Earlier in March, before I began my journey home, I went for a walk around the campus of Adrian College. It was five days after the school announced that they would be closing face to face classes and transitioning to online learning in response to the Coronavirus pandemic.
It was a ghost town.
All academic buildings were dark with all classrooms locked. Parking lots were left bare after throngs of students made their way home to self-isolate for the foreseeable future. Any students that were left on campus secluded themselves in their rooms. There was no normal interaction between peers and faculty, or even members of the same dorm complex talking to each other. What used to be a thriving, bustling center hosting an outgoing community is now a hollow version of itself.
The usual spring events that both students and faculty look forward to are now absent. The Spring Concert, which was scheduled to host Hunter Hayes and B.O.B., has been cancelled. Ribbons of Excellence Day, cancelled. The State of the College address, cancelled. All spring and remaining winter sporting events, cancelled. The pandemic of COVID-19 has caused social gathering to be on the verge of being taboo. We are encouraged to practice social distancing, staying at least six feet away from anyone that is not immediate family. We are encouraged not to commune with our peers in what is supposed to be the best years of our lives. Instead of attending physical classes, the majority of Adrian students are now forced into uncharted territory and overwhelming uncertainty as the semester and finals week approach.
These changes have hit two groups on campus especially hard: student athletes and the Class of 2020. With the NCAA postponing or outright cancelling winter and spring sport seasons in response to the Coronavirus, it is leaving Adrian athletes with a sense of loss. They couldn’t have predicted that last week’s game could have been the last they have ever played, or never receive closure on what playoff run or end of season tournament could have brought.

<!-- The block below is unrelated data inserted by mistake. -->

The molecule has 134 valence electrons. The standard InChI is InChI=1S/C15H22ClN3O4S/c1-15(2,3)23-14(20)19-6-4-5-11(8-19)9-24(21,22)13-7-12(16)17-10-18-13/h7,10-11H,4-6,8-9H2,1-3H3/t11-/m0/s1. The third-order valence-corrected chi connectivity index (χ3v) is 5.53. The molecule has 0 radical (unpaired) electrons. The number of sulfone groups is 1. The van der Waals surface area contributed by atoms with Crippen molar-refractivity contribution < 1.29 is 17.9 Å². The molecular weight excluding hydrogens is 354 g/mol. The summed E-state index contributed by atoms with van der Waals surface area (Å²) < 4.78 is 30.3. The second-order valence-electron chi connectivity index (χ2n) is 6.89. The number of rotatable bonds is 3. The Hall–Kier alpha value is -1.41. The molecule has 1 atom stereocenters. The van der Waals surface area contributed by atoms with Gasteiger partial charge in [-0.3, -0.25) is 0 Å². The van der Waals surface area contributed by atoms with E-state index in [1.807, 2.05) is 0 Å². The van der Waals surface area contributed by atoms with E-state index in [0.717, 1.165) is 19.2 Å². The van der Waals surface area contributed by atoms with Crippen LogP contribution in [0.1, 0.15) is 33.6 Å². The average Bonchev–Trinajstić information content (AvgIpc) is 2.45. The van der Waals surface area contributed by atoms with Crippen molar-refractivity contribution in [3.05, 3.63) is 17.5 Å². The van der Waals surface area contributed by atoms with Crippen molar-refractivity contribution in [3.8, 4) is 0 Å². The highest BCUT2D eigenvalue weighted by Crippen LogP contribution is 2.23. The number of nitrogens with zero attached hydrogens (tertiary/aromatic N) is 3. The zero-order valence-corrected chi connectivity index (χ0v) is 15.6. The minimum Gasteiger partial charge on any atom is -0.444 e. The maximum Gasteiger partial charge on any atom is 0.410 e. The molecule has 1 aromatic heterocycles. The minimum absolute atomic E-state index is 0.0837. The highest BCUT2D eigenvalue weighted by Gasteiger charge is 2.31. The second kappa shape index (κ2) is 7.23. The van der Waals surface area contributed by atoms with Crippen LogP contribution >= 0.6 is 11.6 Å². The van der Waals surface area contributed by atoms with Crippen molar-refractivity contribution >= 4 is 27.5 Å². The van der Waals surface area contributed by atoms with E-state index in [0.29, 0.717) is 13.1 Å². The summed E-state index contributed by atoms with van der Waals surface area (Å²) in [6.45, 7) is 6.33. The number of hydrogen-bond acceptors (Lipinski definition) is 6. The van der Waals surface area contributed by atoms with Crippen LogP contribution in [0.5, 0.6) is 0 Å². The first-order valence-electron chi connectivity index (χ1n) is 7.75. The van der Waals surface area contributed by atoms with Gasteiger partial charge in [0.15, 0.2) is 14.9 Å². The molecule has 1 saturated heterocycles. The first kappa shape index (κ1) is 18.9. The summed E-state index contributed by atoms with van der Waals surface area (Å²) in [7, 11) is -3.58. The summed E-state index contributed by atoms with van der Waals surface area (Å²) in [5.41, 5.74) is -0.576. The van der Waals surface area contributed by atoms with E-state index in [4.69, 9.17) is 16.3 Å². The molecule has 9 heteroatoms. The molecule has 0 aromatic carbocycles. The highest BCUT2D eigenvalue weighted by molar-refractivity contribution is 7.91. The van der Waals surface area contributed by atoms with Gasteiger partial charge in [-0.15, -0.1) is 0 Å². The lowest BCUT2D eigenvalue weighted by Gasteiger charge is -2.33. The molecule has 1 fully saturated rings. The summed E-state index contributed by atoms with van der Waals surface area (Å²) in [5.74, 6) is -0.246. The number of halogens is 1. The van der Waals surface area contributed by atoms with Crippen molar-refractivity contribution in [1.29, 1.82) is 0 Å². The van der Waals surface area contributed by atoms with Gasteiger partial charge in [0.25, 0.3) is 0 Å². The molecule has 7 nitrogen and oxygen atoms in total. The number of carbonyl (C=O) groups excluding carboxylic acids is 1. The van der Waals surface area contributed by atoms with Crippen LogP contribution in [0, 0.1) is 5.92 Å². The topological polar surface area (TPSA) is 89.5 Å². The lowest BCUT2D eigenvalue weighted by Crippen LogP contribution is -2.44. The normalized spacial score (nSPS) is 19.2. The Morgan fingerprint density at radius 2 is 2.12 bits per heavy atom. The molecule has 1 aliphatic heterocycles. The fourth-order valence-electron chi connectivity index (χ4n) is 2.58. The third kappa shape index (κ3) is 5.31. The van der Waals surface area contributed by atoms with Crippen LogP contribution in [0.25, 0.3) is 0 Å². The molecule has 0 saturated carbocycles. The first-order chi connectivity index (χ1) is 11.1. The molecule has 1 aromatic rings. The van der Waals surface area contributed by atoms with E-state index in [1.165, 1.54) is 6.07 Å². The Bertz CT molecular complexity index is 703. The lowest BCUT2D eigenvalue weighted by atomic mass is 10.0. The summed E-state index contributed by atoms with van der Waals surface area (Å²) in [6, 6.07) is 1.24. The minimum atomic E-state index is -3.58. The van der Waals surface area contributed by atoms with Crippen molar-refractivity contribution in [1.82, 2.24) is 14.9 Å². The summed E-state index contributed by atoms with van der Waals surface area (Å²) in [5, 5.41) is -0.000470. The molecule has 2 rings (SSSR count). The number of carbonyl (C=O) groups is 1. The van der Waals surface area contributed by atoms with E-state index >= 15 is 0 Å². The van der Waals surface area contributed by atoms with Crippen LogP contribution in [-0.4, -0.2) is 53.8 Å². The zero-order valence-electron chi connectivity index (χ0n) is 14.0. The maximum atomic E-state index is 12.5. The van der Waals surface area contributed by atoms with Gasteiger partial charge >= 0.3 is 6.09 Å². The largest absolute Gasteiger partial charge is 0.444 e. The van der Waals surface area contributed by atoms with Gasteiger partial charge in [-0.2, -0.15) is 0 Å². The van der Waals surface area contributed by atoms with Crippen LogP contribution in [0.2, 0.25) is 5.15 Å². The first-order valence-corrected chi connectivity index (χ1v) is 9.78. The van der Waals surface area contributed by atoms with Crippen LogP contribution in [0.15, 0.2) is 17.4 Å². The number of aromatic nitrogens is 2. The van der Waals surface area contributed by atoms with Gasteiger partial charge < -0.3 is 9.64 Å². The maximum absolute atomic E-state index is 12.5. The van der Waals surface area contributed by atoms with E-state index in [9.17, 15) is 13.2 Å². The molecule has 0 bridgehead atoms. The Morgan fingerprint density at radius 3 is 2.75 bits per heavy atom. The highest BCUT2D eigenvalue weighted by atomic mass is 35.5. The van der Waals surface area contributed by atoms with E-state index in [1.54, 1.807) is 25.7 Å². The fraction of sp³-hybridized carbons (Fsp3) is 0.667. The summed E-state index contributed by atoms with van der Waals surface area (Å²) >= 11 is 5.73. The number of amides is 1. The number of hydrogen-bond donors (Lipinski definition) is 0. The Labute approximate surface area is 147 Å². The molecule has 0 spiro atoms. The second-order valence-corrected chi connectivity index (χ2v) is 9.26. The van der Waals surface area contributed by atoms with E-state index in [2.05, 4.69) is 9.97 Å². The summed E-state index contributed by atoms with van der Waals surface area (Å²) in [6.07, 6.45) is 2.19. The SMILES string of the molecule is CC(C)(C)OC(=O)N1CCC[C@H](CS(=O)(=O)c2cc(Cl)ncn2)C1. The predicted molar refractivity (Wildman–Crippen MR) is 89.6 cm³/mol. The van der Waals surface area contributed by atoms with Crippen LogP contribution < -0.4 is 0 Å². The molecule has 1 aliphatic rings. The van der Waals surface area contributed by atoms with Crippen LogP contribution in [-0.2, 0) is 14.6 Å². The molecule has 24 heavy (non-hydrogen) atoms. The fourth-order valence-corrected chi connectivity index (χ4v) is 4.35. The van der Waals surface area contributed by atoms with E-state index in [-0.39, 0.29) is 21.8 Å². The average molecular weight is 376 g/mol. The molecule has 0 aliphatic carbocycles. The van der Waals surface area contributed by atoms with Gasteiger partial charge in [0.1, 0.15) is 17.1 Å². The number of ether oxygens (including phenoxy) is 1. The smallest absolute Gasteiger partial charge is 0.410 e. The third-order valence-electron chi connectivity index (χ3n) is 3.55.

For seniors, the uncertainty stretches to one of the most pivotal moments of a young person’s life: commencement. A time of celebration of the past four years of hard work and commitment. Where President Docking hands you your degree and shakes your hand while you look out into the crowd and see your smiling peers, advisors, and family congratulate you on an amazing accomplishment. That gleaming moment now might not happen. With the Coronavirus spreading the world faster than it can even track the number of those infected, it’s hard to imagine that commencement will occur for the Class of 2020. For those seniors that are currently reading this, I am sorry. I am sorry that one of the most gratifying experiences of your life might not come to fruition. I am sorry to the athletes whose seasons were cut short. I am sorry to the other underclassmen who feel overwhelmed by all of these changes. You are not alone. I’m in the same boat with you.
However, when I was taking my walk around campus, the few students and faculty I did see seemed to be more outgoing and selfless than I have ever seen before. Students whom I’ve never met before were giving me words of encouragement. Faculty were giving words of comfort to their students who were feeling overwhelmed by sudden changes. Even when we’re being forced to stay apart, this campus has still somehow found a closer way to come together.
While we all may have gone our separate ways earlier than expected and are not sure how to handle what comes next, we still have that community that Adrian College thrives on. We can still help one another, work together, and accomplish great things in these troubling times.
I would like to close by saying this: to all students, whether you’re an athlete, a business major, an art major, or athletic training, we will get through this together. Help one another during this crisis. Stay safe, we will all be back together on campus again soon.